Flower Exercise Part 1: What Kind of People And Working Conditions Do You Prefer?

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Over the next few weeks, we are breaking down the classic Flower Exercise found in the career advice book “What Color Is Your Parachute?” The Exercise is a set of self-evaluations over different aspects of work designed to find a vocation that gives them more fulfillment and purpose in life. For those who have found themselves either unemployed, underemployed, or second-guessing their career choices in light of the coronavirus pandemic, this process can be a valuable resource to plan their next steps.

There are seven petals, and this post will review petals one and two, which explore the kind of people with whom you want to work and the working conditions and environment you want to work in.

The first petal looks at “people” in the workplace. This could include both the clients or customers involved in the work you do as well as the people who would be your colleagues. The Parachute method develops a person’s “Holland Code” built on six different types of people.

The Holland code defines the six types of people as realistic, investigative, artistic, social, enterprising, or conventional approaches.

Realistic people prefer the more tangible – working in defined environments with specific activities such as those of a mechanical nature or with animals, or perhaps athletic pursuits.

Investigative people are observers who are curious about organizing and defining activities.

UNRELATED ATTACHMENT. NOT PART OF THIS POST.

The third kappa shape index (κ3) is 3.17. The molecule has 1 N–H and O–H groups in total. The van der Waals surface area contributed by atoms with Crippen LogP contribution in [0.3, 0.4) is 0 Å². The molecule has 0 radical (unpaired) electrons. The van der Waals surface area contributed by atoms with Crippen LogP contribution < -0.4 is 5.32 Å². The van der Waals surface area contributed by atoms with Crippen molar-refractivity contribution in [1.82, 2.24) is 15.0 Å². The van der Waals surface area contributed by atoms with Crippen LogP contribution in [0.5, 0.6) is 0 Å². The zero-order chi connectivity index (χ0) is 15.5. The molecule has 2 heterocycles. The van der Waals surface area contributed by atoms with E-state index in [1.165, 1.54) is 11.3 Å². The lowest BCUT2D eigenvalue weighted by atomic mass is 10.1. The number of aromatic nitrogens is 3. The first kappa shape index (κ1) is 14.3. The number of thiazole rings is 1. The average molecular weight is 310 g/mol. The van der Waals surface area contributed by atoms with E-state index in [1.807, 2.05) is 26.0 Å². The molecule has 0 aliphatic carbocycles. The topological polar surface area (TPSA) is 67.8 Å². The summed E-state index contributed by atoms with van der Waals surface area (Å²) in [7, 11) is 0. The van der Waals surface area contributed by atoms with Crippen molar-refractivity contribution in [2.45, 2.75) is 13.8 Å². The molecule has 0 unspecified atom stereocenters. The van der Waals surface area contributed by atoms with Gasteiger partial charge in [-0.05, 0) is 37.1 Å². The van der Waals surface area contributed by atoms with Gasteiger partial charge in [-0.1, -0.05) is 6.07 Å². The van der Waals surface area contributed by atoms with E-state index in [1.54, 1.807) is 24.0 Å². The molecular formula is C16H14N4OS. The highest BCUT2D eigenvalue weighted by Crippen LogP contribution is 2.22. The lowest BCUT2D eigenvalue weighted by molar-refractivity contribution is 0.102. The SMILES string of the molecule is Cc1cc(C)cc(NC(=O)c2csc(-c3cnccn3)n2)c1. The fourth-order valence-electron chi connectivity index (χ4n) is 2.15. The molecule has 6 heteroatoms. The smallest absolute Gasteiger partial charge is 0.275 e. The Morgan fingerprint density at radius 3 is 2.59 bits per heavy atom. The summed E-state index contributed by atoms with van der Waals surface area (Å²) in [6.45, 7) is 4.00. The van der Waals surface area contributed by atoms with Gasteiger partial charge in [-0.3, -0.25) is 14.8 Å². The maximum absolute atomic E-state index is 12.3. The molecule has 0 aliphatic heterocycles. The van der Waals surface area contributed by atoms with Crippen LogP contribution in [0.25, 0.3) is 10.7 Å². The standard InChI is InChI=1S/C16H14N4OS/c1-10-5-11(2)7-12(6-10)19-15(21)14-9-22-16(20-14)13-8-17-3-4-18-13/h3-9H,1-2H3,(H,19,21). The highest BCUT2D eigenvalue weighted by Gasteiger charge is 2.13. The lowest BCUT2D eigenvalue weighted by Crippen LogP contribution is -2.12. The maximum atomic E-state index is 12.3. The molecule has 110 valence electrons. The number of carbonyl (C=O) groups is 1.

Artistic people are creative and prefer less structure around them and maximum flexibility.

Social-minded people want to work with people to train, inform or develop others.

Enterprising people are the organization and goal-minded people, who might be motivated as a start-up project, sales, or people leaders.

Conventional people prefer activities that are systematic in nature – they might be your office organizer or project manager who makes the trains run on time.

You might look at yourself at first glance and think you have several traits – and you probably do. Holland believes most people would have as many as 3 of the traits and your personal code is a combination of 3 of the above traits. You can use a test found here to identify your own personal code.

In Petal 2, you determine the type of working conditions you want. You might prefer an outdoor environment with lots of variety and movement. Others might prefer a structured work environment that is very predictable. This is somewhat related to the first petal in terms of how you interact with people, but it can help you understand better whether you want to work for a small or large business, or if this is the time where you would like more independence and be either self-employed or independent contractor. The focus of the second petal doesn’t take as much depth, but you should really look at the jobs you have had and what you disliked and liked about the environments and rank your preferences.

Taken together, your external environments, the people around you, and working conditions can make a huge difference in your overall happiness in your profession. They are the aspects of your work life that you have limited control over once in the job, but if you consider them before you take a job, you can be happier with your position.  Our next blog post will examine the 3rd petal, which looks at your skills.